Colonial Pennsylvania's peace experiment on the frontier, 1631-1786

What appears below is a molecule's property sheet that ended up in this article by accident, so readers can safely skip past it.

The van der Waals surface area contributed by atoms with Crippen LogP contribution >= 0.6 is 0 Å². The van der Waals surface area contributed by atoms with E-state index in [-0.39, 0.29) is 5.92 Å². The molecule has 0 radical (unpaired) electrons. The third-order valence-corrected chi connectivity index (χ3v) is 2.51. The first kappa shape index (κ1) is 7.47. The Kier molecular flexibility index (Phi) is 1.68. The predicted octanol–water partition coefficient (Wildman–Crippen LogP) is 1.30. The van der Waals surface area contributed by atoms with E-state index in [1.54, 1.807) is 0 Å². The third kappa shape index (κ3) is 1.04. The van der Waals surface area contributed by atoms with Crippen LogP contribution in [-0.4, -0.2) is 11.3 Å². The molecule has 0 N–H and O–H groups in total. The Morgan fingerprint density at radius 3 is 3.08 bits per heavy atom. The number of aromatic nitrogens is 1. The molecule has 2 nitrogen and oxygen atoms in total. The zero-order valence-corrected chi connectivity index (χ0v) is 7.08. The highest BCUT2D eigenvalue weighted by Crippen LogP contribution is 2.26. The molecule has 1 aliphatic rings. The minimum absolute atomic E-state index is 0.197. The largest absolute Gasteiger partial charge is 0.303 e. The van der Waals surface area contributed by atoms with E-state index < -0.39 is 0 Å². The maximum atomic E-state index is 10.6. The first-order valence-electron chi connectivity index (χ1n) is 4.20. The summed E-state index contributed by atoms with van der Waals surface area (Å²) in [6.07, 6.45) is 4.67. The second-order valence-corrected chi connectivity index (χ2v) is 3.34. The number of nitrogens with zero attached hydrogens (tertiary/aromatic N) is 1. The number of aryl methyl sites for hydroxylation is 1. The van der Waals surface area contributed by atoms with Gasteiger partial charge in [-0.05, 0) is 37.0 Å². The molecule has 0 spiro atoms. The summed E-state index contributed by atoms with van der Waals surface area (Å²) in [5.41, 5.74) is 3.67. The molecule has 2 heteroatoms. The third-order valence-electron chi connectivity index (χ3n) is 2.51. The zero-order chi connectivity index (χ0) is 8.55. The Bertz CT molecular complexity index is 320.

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This dissertation explores the maintenance of peace in Pennsylvania during the colonial era. When other colonies along the Atlantic seaboard experienced warfare in the early decades of settlement, Pennsylvania presents an anomaly for experiencing 120 years of relative peace with Indians before becoming a center point for two major conflicts in the latter half of the eighteenth century. The existing scholarly literature has examined the Long Peace and two conflicts, the French and Indian War and the War for American Independence, as distinct periods in the colony's history. When considering these periods through a lens of military violence, scholars point to the lack of military tradition and culture under the Quaker-led government during the Long Peace as an explanation for Pennsylvania's poor military reaction when at war and have used racial, religious, and political interpretations to discuss violence in the colony. In contrast, I argue that the inhabitants of Pennsylvania did have an effective approach for securing the safety of their settlement. I demonstrate that a security culture of restraint developed between Indians and European settlers, marked by dialogue, not war, in the fifty years prior to the formal establishment of Pennsylvania. When they arrived, William Penn and Quaker leaders recognized this understanding to be already in place and they infused into this preexisting structure their own ideals of community and brotherhood of man while continuing the practices of the culture of restraint. I explore how restraint and these Quaker ideals eroded during the eighteenth century, but argue that the culture of restraint ultimately had a lasting legacy through its outward symbols, language, and shared memories assisting in reestablishing peace along the frontier following war. My dissertation thus revises our understanding of Colonial Pennsylvania's long period of peace and how Quakers approached the issue of security in the colony, while also demonstrating the value in considering the role of peace in military history and security affairs.

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